Expectancy (After Christina Rossetti’s “The Thread of Life”)

Another one of my favourite Christina Rossetti poems is one of her least known – a cycle of three sonnets entitled, “The Thread of Life”. You can read the original here. In response to her poem, I have attempted my own set of three sonnets, working with some of Rossetti’s original theme. You might also notice evidence that I have been reading Ezekiel lately! I hope you like it.

Expectancy (After “The Thread of Life”)
 
                                    I.
The dryness of these bones in heat of day,
The fraying ends of hope, the valley wide
Where questions echo, empty, un-replied,
All speak futility in every way.
Before so many bones, what can I say?
What, shall these bones live? I’m not qualified
To say or know such things: would God confide
In sons of men, composed of bone and clay?
For I myself am out of breath and parched,
Sometimes a king, sometimes a vale of bones;
And I have watched the armies as they’ve marched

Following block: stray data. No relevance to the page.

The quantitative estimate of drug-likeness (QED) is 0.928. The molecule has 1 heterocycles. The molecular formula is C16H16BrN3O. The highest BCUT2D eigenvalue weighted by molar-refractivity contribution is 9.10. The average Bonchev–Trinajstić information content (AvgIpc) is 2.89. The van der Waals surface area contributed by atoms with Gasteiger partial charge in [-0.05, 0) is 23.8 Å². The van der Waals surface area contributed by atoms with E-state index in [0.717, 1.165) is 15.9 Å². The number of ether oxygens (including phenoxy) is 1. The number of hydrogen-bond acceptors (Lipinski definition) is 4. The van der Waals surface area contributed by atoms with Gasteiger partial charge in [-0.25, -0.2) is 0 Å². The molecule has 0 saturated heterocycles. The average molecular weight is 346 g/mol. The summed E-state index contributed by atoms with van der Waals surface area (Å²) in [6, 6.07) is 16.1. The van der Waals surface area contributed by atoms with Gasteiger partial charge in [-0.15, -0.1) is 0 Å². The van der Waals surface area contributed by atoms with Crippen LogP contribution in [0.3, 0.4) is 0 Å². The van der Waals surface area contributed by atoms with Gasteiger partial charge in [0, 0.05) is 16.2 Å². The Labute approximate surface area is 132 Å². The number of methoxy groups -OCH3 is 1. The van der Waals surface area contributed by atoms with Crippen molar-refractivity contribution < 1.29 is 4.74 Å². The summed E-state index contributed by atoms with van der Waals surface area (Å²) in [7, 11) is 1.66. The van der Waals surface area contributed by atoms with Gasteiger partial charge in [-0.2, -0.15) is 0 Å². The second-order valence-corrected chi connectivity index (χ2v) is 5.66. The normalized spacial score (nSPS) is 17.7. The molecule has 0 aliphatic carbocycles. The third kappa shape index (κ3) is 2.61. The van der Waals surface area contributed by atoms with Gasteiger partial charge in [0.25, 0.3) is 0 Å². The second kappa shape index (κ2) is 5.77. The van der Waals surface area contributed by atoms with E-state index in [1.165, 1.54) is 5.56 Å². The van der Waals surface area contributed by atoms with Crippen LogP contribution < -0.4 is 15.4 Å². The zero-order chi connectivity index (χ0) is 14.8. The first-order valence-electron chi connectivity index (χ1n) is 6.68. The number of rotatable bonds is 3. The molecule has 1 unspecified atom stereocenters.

Up from their graves and into fields and homes,
Yet here we wait, as exiles, though we’ve searched
The sky for signs of breath; we wait, with groans.
 
                                    II.
And so all hope fades into self-defeat;
The rise of bones is fine for fairy-tales,
We mutter in our teeth, but now the scales
Have fallen from our eyes (so we repeat).
We keep our gaze fixed firmly on our feet,
Afraid to look too high, to pierce through veils,
For everything we trust in always fails
And every future tide will soon recede.
Still in my ear this question: Son of man…
Still: Shall these bones live? Yet no rustling breeze;
No breath yet in these bones, though now I scan
The valley floor, expectant. Static trees
Stand still, skeletal, waiting for the plan,
The signs of wind in faintly blowing leaves…
 
                                    III.
Death now pervades the air, but soon the day –
Now small, a kernel falling to the earth –
Will lift the valley’s bones up with new birth,
New life, thrusting old death out of its way.
Now hope is faint, and dry bones seem to say
That graves will win each battle, but the mirth
Of life still in the soil will soon unearth
A truth that our worst fears could not decay.
And then our bones too will, with joyful shout,
Connect, each bone to bone, and rushing breath
Will come from every wind, without a doubt,
And breathe into the slain; from underneath,
The soil will burst forth with spring and shout
Its victory chant – gone, gone, the reign of death.

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